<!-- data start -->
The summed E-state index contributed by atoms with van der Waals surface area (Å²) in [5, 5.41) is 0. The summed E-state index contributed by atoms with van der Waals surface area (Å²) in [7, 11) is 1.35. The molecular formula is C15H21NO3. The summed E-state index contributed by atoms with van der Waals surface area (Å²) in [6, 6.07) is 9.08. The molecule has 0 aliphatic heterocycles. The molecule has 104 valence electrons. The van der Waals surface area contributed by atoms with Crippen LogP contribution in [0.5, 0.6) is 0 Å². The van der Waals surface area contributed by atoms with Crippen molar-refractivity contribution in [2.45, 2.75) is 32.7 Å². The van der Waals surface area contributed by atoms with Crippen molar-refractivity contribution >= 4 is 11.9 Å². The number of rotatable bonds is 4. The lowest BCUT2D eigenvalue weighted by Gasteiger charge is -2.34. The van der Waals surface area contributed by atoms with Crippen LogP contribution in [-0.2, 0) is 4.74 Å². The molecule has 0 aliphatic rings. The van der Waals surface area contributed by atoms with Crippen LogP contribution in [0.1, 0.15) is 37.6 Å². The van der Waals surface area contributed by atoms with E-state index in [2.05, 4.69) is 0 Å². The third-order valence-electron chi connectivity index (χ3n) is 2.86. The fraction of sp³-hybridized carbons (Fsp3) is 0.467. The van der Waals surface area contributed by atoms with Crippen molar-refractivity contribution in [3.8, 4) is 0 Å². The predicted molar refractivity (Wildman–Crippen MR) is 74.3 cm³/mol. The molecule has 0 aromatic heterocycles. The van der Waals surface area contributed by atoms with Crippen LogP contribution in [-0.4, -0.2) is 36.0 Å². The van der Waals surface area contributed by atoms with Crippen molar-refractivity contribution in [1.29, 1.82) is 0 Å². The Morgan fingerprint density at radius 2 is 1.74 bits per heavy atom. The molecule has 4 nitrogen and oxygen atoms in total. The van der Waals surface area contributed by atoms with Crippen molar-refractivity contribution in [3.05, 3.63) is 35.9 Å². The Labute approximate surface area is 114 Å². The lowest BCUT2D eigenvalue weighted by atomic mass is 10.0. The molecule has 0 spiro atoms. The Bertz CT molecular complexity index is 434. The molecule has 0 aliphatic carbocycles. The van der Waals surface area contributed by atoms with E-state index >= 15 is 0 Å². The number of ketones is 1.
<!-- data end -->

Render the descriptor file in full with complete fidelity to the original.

The summed E-state index contributed by atoms with van der Waals surface area (Å²) in [5, 5.41) is 0. The summed E-state index contributed by atoms with van der Waals surface area (Å²) in [7, 11) is 1.35. The molecular formula is C15H21NO3. The summed E-state index contributed by atoms with van der Waals surface area (Å²) in [6, 6.07) is 9.08. The molecule has 0 aliphatic heterocycles. The molecule has 104 valence electrons. The van der Waals surface area contributed by atoms with Crippen LogP contribution in [0.5, 0.6) is 0 Å². The van der Waals surface area contributed by atoms with Crippen molar-refractivity contribution in [2.45, 2.75) is 32.7 Å². The van der Waals surface area contributed by atoms with Crippen molar-refractivity contribution >= 4 is 11.9 Å². The number of rotatable bonds is 4. The lowest BCUT2D eigenvalue weighted by Gasteiger charge is -2.34. The van der Waals surface area contributed by atoms with Crippen LogP contribution in [-0.2, 0) is 4.74 Å². The molecule has 0 aliphatic rings. The van der Waals surface area contributed by atoms with Crippen LogP contribution in [0.1, 0.15) is 37.6 Å². The van der Waals surface area contributed by atoms with E-state index in [2.05, 4.69) is 0 Å². The third-order valence-electron chi connectivity index (χ3n) is 2.86. The fraction of sp³-hybridized carbons (Fsp3) is 0.467. The van der Waals surface area contributed by atoms with Crippen molar-refractivity contribution in [3.8, 4) is 0 Å². The predicted molar refractivity (Wildman–Crippen MR) is 74.3 cm³/mol. The molecule has 0 aromatic heterocycles. The van der Waals surface area contributed by atoms with Crippen LogP contribution in [-0.4, -0.2) is 36.0 Å². The van der Waals surface area contributed by atoms with Crippen molar-refractivity contribution in [1.29, 1.82) is 0 Å². The Morgan fingerprint density at radius 2 is 1.74 bits per heavy atom. The molecule has 4 nitrogen and oxygen atoms in total. The van der Waals surface area contributed by atoms with Crippen molar-refractivity contribution in [3.05, 3.63) is 35.9 Å². The Labute approximate surface area is 114 Å². The lowest BCUT2D eigenvalue weighted by atomic mass is 10.0. The molecule has 0 spiro atoms. The Bertz CT molecular complexity index is 434. The molecule has 0 aliphatic carbocycles. The van der Waals surface area contributed by atoms with E-state index >= 15 is 0 Å². The number of ketones is 1.